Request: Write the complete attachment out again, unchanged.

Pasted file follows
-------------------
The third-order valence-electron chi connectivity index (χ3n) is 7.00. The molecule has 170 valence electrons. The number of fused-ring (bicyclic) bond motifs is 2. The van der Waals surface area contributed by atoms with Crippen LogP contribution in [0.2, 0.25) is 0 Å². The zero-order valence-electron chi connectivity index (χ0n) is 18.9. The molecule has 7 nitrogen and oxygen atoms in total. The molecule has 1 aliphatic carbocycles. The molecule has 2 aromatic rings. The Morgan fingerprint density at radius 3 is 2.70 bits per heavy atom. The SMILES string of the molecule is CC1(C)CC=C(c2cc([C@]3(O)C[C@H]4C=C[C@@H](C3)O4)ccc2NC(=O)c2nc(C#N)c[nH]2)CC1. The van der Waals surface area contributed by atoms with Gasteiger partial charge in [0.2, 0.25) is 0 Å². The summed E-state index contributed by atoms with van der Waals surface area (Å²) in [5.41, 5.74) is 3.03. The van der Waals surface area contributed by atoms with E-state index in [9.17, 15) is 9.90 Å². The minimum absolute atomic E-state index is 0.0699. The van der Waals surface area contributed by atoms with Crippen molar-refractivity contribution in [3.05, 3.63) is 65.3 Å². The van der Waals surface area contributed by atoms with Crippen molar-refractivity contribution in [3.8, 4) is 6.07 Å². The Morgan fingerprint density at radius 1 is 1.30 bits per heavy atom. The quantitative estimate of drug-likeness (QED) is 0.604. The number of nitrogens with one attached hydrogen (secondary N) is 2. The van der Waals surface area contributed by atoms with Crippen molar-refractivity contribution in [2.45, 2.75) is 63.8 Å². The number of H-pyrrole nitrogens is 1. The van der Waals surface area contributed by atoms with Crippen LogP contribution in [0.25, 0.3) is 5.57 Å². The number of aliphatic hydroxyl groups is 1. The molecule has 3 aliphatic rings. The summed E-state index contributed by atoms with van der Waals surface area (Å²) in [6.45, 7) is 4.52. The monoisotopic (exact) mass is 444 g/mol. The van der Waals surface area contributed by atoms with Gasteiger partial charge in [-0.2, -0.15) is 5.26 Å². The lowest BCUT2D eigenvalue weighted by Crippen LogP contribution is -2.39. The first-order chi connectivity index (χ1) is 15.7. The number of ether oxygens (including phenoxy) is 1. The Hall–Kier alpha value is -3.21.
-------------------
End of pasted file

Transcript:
The third-order valence-electron chi connectivity index (χ3n) is 7.00. The molecule has 170 valence electrons. The number of fused-ring (bicyclic) bond motifs is 2. The van der Waals surface area contributed by atoms with Crippen LogP contribution in [0.2, 0.25) is 0 Å². The zero-order valence-electron chi connectivity index (χ0n) is 18.9. The molecule has 7 nitrogen and oxygen atoms in total. The molecule has 1 aliphatic carbocycles. The molecule has 2 aromatic rings. The Morgan fingerprint density at radius 3 is 2.70 bits per heavy atom. The SMILES string of the molecule is CC1(C)CC=C(c2cc([C@]3(O)C[C@H]4C=C[C@@H](C3)O4)ccc2NC(=O)c2nc(C#N)c[nH]2)CC1. The van der Waals surface area contributed by atoms with Gasteiger partial charge in [0.2, 0.25) is 0 Å². The summed E-state index contributed by atoms with van der Waals surface area (Å²) in [5.41, 5.74) is 3.03. The van der Waals surface area contributed by atoms with E-state index in [9.17, 15) is 9.90 Å². The minimum absolute atomic E-state index is 0.0699. The van der Waals surface area contributed by atoms with Crippen molar-refractivity contribution in [3.05, 3.63) is 65.3 Å². The van der Waals surface area contributed by atoms with Crippen molar-refractivity contribution in [3.8, 4) is 6.07 Å². The Morgan fingerprint density at radius 1 is 1.30 bits per heavy atom. The quantitative estimate of drug-likeness (QED) is 0.604. The number of nitrogens with one attached hydrogen (secondary N) is 2. The van der Waals surface area contributed by atoms with Crippen molar-refractivity contribution in [2.45, 2.75) is 63.8 Å². The number of H-pyrrole nitrogens is 1. The van der Waals surface area contributed by atoms with Crippen LogP contribution in [0.25, 0.3) is 5.57 Å². The number of aliphatic hydroxyl groups is 1. The molecule has 3 aliphatic rings. The summed E-state index contributed by atoms with van der Waals surface area (Å²) in [6.45, 7) is 4.52. The monoisotopic (exact) mass is 444 g/mol. The van der Waals surface area contributed by atoms with Gasteiger partial charge in [-0.2, -0.15) is 5.26 Å². The lowest BCUT2D eigenvalue weighted by Crippen LogP contribution is -2.39. The first-order chi connectivity index (χ1) is 15.7. The number of ether oxygens (including phenoxy) is 1. The Hall–Kier alpha value is -3.21.